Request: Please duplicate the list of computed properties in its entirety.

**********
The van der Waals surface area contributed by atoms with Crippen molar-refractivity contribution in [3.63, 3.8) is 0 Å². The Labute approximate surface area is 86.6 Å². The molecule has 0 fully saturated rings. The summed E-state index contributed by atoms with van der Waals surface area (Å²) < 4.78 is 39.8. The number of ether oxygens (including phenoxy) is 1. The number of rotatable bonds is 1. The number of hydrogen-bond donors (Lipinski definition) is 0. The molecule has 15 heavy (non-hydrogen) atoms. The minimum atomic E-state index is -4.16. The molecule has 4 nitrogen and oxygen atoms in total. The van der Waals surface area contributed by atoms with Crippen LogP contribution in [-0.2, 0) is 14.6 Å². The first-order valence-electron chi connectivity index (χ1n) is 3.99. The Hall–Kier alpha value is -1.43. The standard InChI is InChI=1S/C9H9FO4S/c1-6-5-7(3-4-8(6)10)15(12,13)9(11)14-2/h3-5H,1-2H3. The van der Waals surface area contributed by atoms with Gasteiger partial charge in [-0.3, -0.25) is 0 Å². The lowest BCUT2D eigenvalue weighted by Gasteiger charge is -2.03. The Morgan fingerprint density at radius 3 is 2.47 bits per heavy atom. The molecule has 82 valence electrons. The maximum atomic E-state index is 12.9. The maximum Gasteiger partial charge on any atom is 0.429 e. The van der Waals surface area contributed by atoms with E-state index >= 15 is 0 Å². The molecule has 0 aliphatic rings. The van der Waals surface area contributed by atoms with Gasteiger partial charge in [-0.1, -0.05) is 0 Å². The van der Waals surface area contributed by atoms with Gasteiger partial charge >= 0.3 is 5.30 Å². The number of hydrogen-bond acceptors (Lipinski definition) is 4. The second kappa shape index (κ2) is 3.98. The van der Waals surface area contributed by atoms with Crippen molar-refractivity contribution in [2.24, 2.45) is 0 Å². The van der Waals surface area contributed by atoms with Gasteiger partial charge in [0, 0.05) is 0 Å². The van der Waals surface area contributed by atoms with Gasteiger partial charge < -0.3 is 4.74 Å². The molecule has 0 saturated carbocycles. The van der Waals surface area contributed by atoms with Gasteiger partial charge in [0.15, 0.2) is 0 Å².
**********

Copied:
The van der Waals surface area contributed by atoms with Crippen molar-refractivity contribution in [3.63, 3.8) is 0 Å². The Labute approximate surface area is 86.6 Å². The molecule has 0 fully saturated rings. The summed E-state index contributed by atoms with van der Waals surface area (Å²) < 4.78 is 39.8. The number of ether oxygens (including phenoxy) is 1. The number of rotatable bonds is 1. The number of hydrogen-bond donors (Lipinski definition) is 0. The molecule has 15 heavy (non-hydrogen) atoms. The minimum atomic E-state index is -4.16. The molecule has 4 nitrogen and oxygen atoms in total. The van der Waals surface area contributed by atoms with Crippen LogP contribution in [-0.2, 0) is 14.6 Å². The first-order valence-electron chi connectivity index (χ1n) is 3.99. The Hall–Kier alpha value is -1.43. The standard InChI is InChI=1S/C9H9FO4S/c1-6-5-7(3-4-8(6)10)15(12,13)9(11)14-2/h3-5H,1-2H3. The van der Waals surface area contributed by atoms with Gasteiger partial charge in [-0.3, -0.25) is 0 Å². The lowest BCUT2D eigenvalue weighted by Gasteiger charge is -2.03. The Morgan fingerprint density at radius 3 is 2.47 bits per heavy atom. The molecule has 82 valence electrons. The maximum atomic E-state index is 12.9. The maximum Gasteiger partial charge on any atom is 0.429 e. The van der Waals surface area contributed by atoms with E-state index >= 15 is 0 Å². The molecule has 0 aliphatic rings. The van der Waals surface area contributed by atoms with Gasteiger partial charge in [-0.1, -0.05) is 0 Å². The van der Waals surface area contributed by atoms with Gasteiger partial charge >= 0.3 is 5.30 Å². The number of hydrogen-bond acceptors (Lipinski definition) is 4. The second kappa shape index (κ2) is 3.98. The van der Waals surface area contributed by atoms with Crippen molar-refractivity contribution in [2.24, 2.45) is 0 Å². The van der Waals surface area contributed by atoms with Gasteiger partial charge in [0, 0.05) is 0 Å². The van der Waals surface area contributed by atoms with Gasteiger partial charge < -0.3 is 4.74 Å². The molecule has 0 saturated carbocycles. The van der Waals surface area contributed by atoms with Gasteiger partial charge in [0.15, 0.2) is 0 Å².